Thursday, July 17, 2014

In a Recipe State of Mind - Breakfast

Recipe Pairing Flavors:
An intensely flavored brew bursting with deep, darkly roasted coffee accompanied by notes of caramel, dark malts, char and hops.  Concludes in a long and lingering, bitter espresso-like finish that’s both powerful and mouth-filling. 


Want the entrée recipe?
You’ll find it in next Thursday’s post.

Want the dessert recipe?
It’ll be following the entrée recipe post.

Want the snack recipe?
It’ll be appearing after the dessert recipe post, so be sure to check back.


Baking, beer and breakfast.  Unusual and yet, what could be more natural? 

Yeast rising, sugars caramelizing and coffee brewing.  It's all a part of the allure. 

And just thinking about all those luscious aromas rising up from the morning kitchen, just makes my mouth began to water - sizzling eggs, steaming coffee and bacon humming in the pan.  And so, when I first tasted this brew’s heady mash-up of beer and high-octane coffee, the flavors and recipes just began to flood in.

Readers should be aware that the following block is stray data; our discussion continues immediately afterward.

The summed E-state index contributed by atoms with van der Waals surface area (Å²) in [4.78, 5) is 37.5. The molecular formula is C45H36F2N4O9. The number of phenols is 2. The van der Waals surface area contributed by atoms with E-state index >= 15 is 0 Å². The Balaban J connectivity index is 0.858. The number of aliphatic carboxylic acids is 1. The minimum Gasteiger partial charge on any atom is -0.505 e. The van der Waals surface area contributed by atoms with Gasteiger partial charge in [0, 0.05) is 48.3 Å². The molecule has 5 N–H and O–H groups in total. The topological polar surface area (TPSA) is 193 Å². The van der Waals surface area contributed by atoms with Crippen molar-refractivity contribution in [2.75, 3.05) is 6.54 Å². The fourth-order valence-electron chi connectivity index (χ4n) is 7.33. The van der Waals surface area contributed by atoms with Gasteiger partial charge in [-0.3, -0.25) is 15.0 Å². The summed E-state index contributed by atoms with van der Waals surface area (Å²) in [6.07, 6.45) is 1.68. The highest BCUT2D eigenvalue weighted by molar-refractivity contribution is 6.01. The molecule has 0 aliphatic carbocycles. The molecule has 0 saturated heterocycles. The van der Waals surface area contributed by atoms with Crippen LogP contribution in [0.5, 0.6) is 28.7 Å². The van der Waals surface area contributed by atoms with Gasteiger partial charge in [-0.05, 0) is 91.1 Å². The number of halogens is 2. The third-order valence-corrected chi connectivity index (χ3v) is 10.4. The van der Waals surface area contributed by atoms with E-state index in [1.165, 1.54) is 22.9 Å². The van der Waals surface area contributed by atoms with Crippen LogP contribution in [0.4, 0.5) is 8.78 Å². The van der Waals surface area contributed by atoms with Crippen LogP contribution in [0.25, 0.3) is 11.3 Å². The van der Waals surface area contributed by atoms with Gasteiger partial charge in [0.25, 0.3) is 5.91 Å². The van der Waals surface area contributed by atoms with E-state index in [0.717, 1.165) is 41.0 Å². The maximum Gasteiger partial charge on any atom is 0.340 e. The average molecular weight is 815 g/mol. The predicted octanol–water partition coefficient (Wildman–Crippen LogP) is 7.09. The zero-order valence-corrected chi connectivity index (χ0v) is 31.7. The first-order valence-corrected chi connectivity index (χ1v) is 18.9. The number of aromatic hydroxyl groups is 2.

And so the next question became, where to begin?  So I took my cue from the bottle’s title  – Breakfast – since beginning from the beginning seemed like a natural place to start.

But, before we dive in, let me mention Mikkeller.  From the very first mouthful, I knew I'd encountered something unusually unique, which was exciting to me, being a flavor hound.